GEORGE I. BUXTON J889 JOHN F. LOVEJOY 1902

ALVAN A. HAUSCHILDT 1890 JAR VIS KELLOGG 1903

THOMAS BRADLEY I89J WESLEY M. NIBLOCK 1904

ALFRED A. CHINERY 1892 JAMES S. LYON 1905

ALONZO WHEELER 1893 FRANK S. MIDDLEBROOK . 190fo

GEORGE W. RAYMOND 1894 CHARLES W. BENNETT 1907

JOSEPH P. GROSSMAN, / Past Commanders of Old Post 12, restored to their
WILLIAM A. KELLOGG, * honors by Department Encampment of 189J.

EDWARD M. LEES, ^

CHARLES H. OLMSTEAD, j p^jj Commanders Post 62.

PETER R. FOOTE, | Department of Connecticut,

BRADLEY B. BAKER, I disbanded.

WILLIAM E. ALBIN. I

MYRON W. ROBINSON, Past Commander Post 9, Dep't. of Conn.



PAST NATIONAL OFFICERS

EDWARD ANDERSON, GEORGE I. BUXTON.

Chaplain-in-Chief, 1887. Aid on Staff of Commander in-Chief, 1890



PAST NATIONAL DELEGATES

GEORGE I. BUXTON Milwav.k.-e 1369, Washington 1892. San Francisco 1*^3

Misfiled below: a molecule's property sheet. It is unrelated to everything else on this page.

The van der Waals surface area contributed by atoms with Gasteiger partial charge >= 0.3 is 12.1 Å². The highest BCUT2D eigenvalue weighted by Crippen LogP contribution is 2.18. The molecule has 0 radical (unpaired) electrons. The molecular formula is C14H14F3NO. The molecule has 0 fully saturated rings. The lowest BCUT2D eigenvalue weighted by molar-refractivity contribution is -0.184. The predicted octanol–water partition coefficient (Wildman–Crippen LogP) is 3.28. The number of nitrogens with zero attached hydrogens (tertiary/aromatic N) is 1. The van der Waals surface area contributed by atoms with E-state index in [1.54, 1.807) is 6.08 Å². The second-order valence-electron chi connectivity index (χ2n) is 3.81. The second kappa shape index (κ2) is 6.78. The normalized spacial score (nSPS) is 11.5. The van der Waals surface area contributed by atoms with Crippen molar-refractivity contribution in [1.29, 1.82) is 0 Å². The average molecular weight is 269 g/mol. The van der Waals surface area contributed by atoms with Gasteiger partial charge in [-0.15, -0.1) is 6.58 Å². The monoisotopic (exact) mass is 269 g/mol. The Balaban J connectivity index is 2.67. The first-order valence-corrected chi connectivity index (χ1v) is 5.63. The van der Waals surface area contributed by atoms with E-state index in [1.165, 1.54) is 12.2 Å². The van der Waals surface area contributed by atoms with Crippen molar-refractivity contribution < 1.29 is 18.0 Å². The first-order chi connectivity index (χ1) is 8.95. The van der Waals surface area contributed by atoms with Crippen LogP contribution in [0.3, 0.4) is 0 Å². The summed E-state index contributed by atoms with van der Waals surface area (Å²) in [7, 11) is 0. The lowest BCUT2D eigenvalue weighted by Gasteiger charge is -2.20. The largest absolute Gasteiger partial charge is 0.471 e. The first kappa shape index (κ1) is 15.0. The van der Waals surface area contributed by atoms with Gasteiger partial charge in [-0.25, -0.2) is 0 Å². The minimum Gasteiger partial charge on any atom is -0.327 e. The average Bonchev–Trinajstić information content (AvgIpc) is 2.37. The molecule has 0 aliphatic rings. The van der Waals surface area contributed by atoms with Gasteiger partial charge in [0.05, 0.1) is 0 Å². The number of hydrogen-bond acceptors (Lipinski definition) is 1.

RICHARD J. CUTBILL Chicago I'^OO, Denver H05

FRANK W. PERRY Louisville 13^5 GEORGE A. WHITE . Saratoga 1907




BRADLEY S.KEITH
I880-I88I-I882.



FRANK W.PERRY
1883.



EDWIN NORTHROP
884.




JAMES L.AMBLER
IS8S.



JAMES SCMOFIELD
1886.



WM A. AMBLER
1887




CHAS. F.LOOM
188



LVAN A.HAUSCHILDT
♦ 690.



P.AST COMMANDERS OF BUCKINCH \M POST




TM0MA5 BRADLEY
1891



ALFRED A. CHIN ERY
1892



ALONZO WHEELER
1893




6E0.W. RAYMOND CORNELIUS ELWOOD JOHN HENRY

1894 1895 1896




AARON DECKER EDWARD E. P ELTON JAMES E.WIXON

1897 1898 - 1899 1900



I'ASI COMMANDKKS t)l liLX KINt.l lAM I'O.SI




FLETCHER PIERCE JOHN F.LOVEJOY JARVIS KELL066

1901 1902 1903




WES LEY M.N I BLOCK
1904



JAMES 5. LYON FRANK 5.MIDDLEBR00K
1905 1906




CHARLES W.BENNETT JOSEPH P.CR05SMAN Wm A. KELLOGG

1907 (OLOPO&T) (OLD PO^T)



PAST COMMANDERS OF BUCKINGHAM POST




PETER R FOOTE



BRADLEY B.BAKER



I'AST tOMMANlMKS Ol 1 lAKKV NKDONOUGI I l^OSr. No. (.1. WIUSTI'OH!

<I)1SHAN1>KI>'
NOW MliMliEKS OF BUCKINGHAM I OS V




MYROX \V. KOHIXSOX,

Past Commander I'ost q, Depavimeiit of Conn.

Surgeon, Soldiers Home, Norolon.